The Washington Post suspended national political reporter Felicia Sonmez yesterday for… well, it isn’t entirely clear what the reason was.
On Sunday, Sonmez tweeted out a link to a 2016 Daily Beast article that gives a detailed account of the time Kobe Bryant, who died that morning in a helicopter crash, was credibly accused of raping a 19-year-old in a Colorado hotel. Sonmez was one of many people — journalists included — who shared the piece on social media, though the level of vitriol she received was particularly intense as she was pilloried for being insensitive in light of Bryant’s death.
“Well, THAT was eye-opening,” Sonmez wrote in a now-deleted string of tweets after her initial post of the link had been ratioed. “To the 10,000 people (literally) who have commented and emailed me with abuse and death threats, please take a moment and read the story — which was written 3+ years ago, and not by me. Any public figure is worth remembering in their totality even if that public figure is beloved and that totality is unsettling.”
In addition, Sonmez, who herself has alleged to have been sexually assaulted in 2017, posted a screenshot of her email inbox, which showed a message from one reader who told her to go fuck herself while calling her “a piece of fucking shit” and a “cunt.”
Sonmez, who had simply linked to a well-reported and entirely accurate story, was right to defend herself. And one would expect that the paper she works for would come to her defense as well.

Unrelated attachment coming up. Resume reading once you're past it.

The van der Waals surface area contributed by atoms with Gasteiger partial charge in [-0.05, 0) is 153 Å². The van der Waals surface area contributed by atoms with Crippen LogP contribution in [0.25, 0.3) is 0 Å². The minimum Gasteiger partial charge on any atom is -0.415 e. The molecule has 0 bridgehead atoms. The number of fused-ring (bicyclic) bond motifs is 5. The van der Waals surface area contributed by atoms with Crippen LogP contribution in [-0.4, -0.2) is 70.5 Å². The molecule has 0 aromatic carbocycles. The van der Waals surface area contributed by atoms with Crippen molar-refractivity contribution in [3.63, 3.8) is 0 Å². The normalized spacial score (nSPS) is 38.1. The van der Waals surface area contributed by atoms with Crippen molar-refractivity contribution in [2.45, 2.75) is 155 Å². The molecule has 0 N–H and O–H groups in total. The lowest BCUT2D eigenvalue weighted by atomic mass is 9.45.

Instead, the Post demanded that Sonmez delete her tweets and placed her on “administrative leave,” according to Erik Wemple, the Post’s media critic, who interviewed Sonmez and determined that the paper’s suspension was “misguided.”
“What did Sonmez do to deserve this brushback?” Wemple asked. “She tweeted out a very good story from the Daily Beast.”
The Post gave a different reason. “National political reporter Felicia Sonmez was placed on administrative leave while The Post reviews whether tweets about the death of Kobe Bryant violated The Post newsroom’s social media policy,” managing editor Tracy Grant said in an ambiguous statement that raises more questions than it answers. “The tweets displayed poor judgment that undermined the work of her colleagues.”
There is nothing in the Post’s social media policy that would suggest any violation on Sonmez’s part. Mediate asked the Post for a link to its social media guidelines, and was directed to a page from 2016 listing the Post’s “policies and standards,” which includes a social media breakout with three vaguely worded paragraphs that would seem to have no bearing on Sonmez’s apparent indiscretion.
“Post journalists must refrain from writing, tweeting or posting anything — including photographs or video — that could objectively be perceived as reflecting political, racial, sexist, religious or other bias or favoritism,” one paragraph reads.
It doesn’t seem as if Sonmez is guilty of any of those things.
The journalist Matthew Keys, citing an unnamed source, reported on Sunday that Sonmez had been suspended because the screenshot she tweeted out revealed the full names of those who had written her, but Sonmez told Wemple she hadn’t heard that explanation from the Post. In fact, it was Sonmez who was doxxed. On Sunday, she said in her interview with Wemple, her address was posted online, and she checked into a hotel out of fear for her safety.
It also isn’t clear how Sonmez’s tweets “undermined the work of her colleagues,” as Grant put it. The Post has published a slew of stories on Bryant’s death over the past day or so — many of which mention the Colorado case — and in no way do Sonmez’s social media posts appear to have interfered with that coverage.
Mediaite asked Grant to elaborate on why the Post had suspended Sonmez. We received a response from the paper’s communications manager, Molly Gannon. “We do not have anything additional to share,” she said in an email.
One thing is clear. By suspending Sonmez, the Post made itself the focal point of a distracting newsroom drama that it could easily have avoided had it had treated one of its employees with a little more respect.
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